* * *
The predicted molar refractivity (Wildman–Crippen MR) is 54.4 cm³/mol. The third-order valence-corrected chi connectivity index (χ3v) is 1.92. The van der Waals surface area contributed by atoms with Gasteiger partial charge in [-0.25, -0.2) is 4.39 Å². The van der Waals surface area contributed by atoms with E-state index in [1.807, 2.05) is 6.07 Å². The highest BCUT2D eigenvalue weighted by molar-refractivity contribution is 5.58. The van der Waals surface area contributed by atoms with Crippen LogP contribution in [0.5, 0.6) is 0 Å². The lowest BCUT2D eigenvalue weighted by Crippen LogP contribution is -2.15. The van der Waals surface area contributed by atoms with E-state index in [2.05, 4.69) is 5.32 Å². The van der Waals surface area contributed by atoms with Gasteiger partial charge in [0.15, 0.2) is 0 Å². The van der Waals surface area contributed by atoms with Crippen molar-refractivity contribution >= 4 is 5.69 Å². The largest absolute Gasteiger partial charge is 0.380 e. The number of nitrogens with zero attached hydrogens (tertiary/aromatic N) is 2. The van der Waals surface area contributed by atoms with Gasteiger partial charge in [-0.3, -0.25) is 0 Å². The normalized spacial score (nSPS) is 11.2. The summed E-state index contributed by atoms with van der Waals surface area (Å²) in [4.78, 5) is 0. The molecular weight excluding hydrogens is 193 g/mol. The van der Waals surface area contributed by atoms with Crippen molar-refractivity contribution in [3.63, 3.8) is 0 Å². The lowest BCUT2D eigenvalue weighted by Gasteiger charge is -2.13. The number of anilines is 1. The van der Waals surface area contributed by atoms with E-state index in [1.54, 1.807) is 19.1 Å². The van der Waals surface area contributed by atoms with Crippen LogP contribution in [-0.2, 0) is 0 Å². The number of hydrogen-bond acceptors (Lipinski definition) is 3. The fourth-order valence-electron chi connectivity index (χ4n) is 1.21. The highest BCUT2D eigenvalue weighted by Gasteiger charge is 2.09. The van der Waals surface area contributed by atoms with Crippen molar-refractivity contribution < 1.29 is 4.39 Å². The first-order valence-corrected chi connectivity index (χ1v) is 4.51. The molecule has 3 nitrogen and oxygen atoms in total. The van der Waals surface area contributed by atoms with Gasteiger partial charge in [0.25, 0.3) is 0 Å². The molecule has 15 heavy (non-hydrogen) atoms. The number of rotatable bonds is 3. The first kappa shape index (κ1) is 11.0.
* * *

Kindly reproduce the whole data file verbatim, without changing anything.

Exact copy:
The predicted molar refractivity (Wildman–Crippen MR) is 54.4 cm³/mol. The third-order valence-corrected chi connectivity index (χ3v) is 1.92. The van der Waals surface area contributed by atoms with Gasteiger partial charge in [-0.25, -0.2) is 4.39 Å². The van der Waals surface area contributed by atoms with E-state index in [1.807, 2.05) is 6.07 Å². The highest BCUT2D eigenvalue weighted by molar-refractivity contribution is 5.58. The van der Waals surface area contributed by atoms with Crippen LogP contribution in [0.5, 0.6) is 0 Å². The lowest BCUT2D eigenvalue weighted by Crippen LogP contribution is -2.15. The van der Waals surface area contributed by atoms with E-state index in [2.05, 4.69) is 5.32 Å². The van der Waals surface area contributed by atoms with Gasteiger partial charge in [0.15, 0.2) is 0 Å². The van der Waals surface area contributed by atoms with Crippen molar-refractivity contribution >= 4 is 5.69 Å². The largest absolute Gasteiger partial charge is 0.380 e. The number of nitrogens with zero attached hydrogens (tertiary/aromatic N) is 2. The van der Waals surface area contributed by atoms with Gasteiger partial charge in [-0.3, -0.25) is 0 Å². The normalized spacial score (nSPS) is 11.2. The summed E-state index contributed by atoms with van der Waals surface area (Å²) in [4.78, 5) is 0. The molecular weight excluding hydrogens is 193 g/mol. The van der Waals surface area contributed by atoms with Crippen molar-refractivity contribution in [3.63, 3.8) is 0 Å². The lowest BCUT2D eigenvalue weighted by Gasteiger charge is -2.13. The number of anilines is 1. The van der Waals surface area contributed by atoms with E-state index in [1.54, 1.807) is 19.1 Å². The van der Waals surface area contributed by atoms with Crippen LogP contribution in [-0.2, 0) is 0 Å². The number of hydrogen-bond acceptors (Lipinski definition) is 3. The fourth-order valence-electron chi connectivity index (χ4n) is 1.21. The highest BCUT2D eigenvalue weighted by Gasteiger charge is 2.09. The van der Waals surface area contributed by atoms with Crippen molar-refractivity contribution < 1.29 is 4.39 Å². The first-order valence-corrected chi connectivity index (χ1v) is 4.51. The molecule has 3 nitrogen and oxygen atoms in total. The van der Waals surface area contributed by atoms with Gasteiger partial charge in [0.25, 0.3) is 0 Å². The molecule has 15 heavy (non-hydrogen) atoms. The number of rotatable bonds is 3. The first kappa shape index (κ1) is 11.0.